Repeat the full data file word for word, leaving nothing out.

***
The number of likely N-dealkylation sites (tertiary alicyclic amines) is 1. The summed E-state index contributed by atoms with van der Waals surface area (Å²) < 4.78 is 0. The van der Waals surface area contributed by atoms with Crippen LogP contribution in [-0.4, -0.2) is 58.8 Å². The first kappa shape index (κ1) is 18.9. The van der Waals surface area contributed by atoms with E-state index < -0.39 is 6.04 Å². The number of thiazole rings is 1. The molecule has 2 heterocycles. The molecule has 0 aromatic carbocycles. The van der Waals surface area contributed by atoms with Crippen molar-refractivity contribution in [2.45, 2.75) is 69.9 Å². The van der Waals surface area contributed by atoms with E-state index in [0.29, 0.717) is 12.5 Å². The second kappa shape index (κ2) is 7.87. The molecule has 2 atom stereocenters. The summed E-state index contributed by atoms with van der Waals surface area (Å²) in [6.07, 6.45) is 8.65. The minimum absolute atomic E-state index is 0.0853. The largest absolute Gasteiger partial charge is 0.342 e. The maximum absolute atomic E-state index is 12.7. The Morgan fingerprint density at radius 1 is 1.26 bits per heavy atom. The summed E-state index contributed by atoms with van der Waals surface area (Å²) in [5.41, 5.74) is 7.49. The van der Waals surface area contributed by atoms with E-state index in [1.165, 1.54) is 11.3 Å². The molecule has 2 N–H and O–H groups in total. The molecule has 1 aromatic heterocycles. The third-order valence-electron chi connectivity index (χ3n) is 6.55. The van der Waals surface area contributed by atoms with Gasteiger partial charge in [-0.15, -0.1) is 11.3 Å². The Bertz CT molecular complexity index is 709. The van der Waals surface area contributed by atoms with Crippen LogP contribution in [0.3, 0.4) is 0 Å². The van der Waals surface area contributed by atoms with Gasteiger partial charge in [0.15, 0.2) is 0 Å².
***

The number of likely N-dealkylation sites (tertiary alicyclic amines) is 1. The summed E-state index contributed by atoms with van der Waals surface area (Å²) < 4.78 is 0. The van der Waals surface area contributed by atoms with Crippen LogP contribution in [-0.4, -0.2) is 58.8 Å². The first kappa shape index (κ1) is 18.9. The van der Waals surface area contributed by atoms with E-state index < -0.39 is 6.04 Å². The number of thiazole rings is 1. The molecule has 2 heterocycles. The molecule has 0 aromatic carbocycles. The van der Waals surface area contributed by atoms with Crippen molar-refractivity contribution in [2.45, 2.75) is 69.9 Å². The van der Waals surface area contributed by atoms with E-state index in [0.29, 0.717) is 12.5 Å². The second kappa shape index (κ2) is 7.87. The molecule has 2 atom stereocenters. The summed E-state index contributed by atoms with van der Waals surface area (Å²) in [6.07, 6.45) is 8.65. The minimum absolute atomic E-state index is 0.0853. The largest absolute Gasteiger partial charge is 0.342 e. The maximum absolute atomic E-state index is 12.7. The Morgan fingerprint density at radius 1 is 1.26 bits per heavy atom. The summed E-state index contributed by atoms with van der Waals surface area (Å²) in [5.41, 5.74) is 7.49. The van der Waals surface area contributed by atoms with E-state index in [1.165, 1.54) is 11.3 Å². The molecule has 2 N–H and O–H groups in total. The molecule has 1 aromatic heterocycles. The third-order valence-electron chi connectivity index (χ3n) is 6.55. The van der Waals surface area contributed by atoms with Gasteiger partial charge in [-0.15, -0.1) is 11.3 Å². The Bertz CT molecular complexity index is 709. The van der Waals surface area contributed by atoms with Crippen LogP contribution in [0.3, 0.4) is 0 Å². The van der Waals surface area contributed by atoms with Gasteiger partial charge in [0.15, 0.2) is 0 Å².